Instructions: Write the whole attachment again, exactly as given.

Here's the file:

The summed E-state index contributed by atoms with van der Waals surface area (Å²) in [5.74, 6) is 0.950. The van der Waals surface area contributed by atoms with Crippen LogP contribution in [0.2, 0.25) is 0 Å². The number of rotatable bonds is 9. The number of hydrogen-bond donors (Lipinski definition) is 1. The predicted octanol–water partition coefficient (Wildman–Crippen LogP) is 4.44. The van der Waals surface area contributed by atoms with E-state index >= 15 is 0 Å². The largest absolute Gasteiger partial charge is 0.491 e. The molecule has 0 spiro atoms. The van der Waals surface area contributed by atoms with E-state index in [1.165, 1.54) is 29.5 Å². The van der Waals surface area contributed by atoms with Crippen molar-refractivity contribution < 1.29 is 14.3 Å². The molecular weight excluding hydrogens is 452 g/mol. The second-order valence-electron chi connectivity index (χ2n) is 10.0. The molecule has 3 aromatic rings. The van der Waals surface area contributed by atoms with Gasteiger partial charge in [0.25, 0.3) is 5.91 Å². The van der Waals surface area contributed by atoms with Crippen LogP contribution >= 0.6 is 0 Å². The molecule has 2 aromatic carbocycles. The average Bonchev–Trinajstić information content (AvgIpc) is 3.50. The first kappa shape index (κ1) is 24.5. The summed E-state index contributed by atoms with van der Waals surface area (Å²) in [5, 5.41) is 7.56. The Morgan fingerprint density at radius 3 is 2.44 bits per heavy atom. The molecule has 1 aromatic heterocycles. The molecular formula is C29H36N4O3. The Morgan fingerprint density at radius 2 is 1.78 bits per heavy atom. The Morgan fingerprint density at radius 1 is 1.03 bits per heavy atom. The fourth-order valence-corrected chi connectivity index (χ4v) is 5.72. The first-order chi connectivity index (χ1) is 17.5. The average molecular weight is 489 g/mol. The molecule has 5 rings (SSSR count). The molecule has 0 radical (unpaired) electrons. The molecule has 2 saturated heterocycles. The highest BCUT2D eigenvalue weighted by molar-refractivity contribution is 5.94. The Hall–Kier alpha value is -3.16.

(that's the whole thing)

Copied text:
The summed E-state index contributed by atoms with van der Waals surface area (Å²) in [5.74, 6) is 0.950. The van der Waals surface area contributed by atoms with Crippen LogP contribution in [0.2, 0.25) is 0 Å². The number of rotatable bonds is 9. The number of hydrogen-bond donors (Lipinski definition) is 1. The predicted octanol–water partition coefficient (Wildman–Crippen LogP) is 4.44. The van der Waals surface area contributed by atoms with E-state index >= 15 is 0 Å². The largest absolute Gasteiger partial charge is 0.491 e. The molecule has 0 spiro atoms. The van der Waals surface area contributed by atoms with E-state index in [1.165, 1.54) is 29.5 Å². The van der Waals surface area contributed by atoms with Crippen molar-refractivity contribution < 1.29 is 14.3 Å². The molecular weight excluding hydrogens is 452 g/mol. The second-order valence-electron chi connectivity index (χ2n) is 10.0. The molecule has 3 aromatic rings. The van der Waals surface area contributed by atoms with Gasteiger partial charge in [0.25, 0.3) is 5.91 Å². The van der Waals surface area contributed by atoms with Crippen LogP contribution >= 0.6 is 0 Å². The molecule has 2 aromatic carbocycles. The average Bonchev–Trinajstić information content (AvgIpc) is 3.50. The first kappa shape index (κ1) is 24.5. The summed E-state index contributed by atoms with van der Waals surface area (Å²) in [5, 5.41) is 7.56. The Morgan fingerprint density at radius 3 is 2.44 bits per heavy atom. The molecule has 1 aromatic heterocycles. The molecular formula is C29H36N4O3. The Morgan fingerprint density at radius 2 is 1.78 bits per heavy atom. The Morgan fingerprint density at radius 1 is 1.03 bits per heavy atom. The fourth-order valence-corrected chi connectivity index (χ4v) is 5.72. The first-order chi connectivity index (χ1) is 17.5. The average molecular weight is 489 g/mol. The molecule has 5 rings (SSSR count). The molecule has 0 radical (unpaired) electrons. The molecule has 2 saturated heterocycles. The highest BCUT2D eigenvalue weighted by molar-refractivity contribution is 5.94. The Hall–Kier alpha value is -3.16.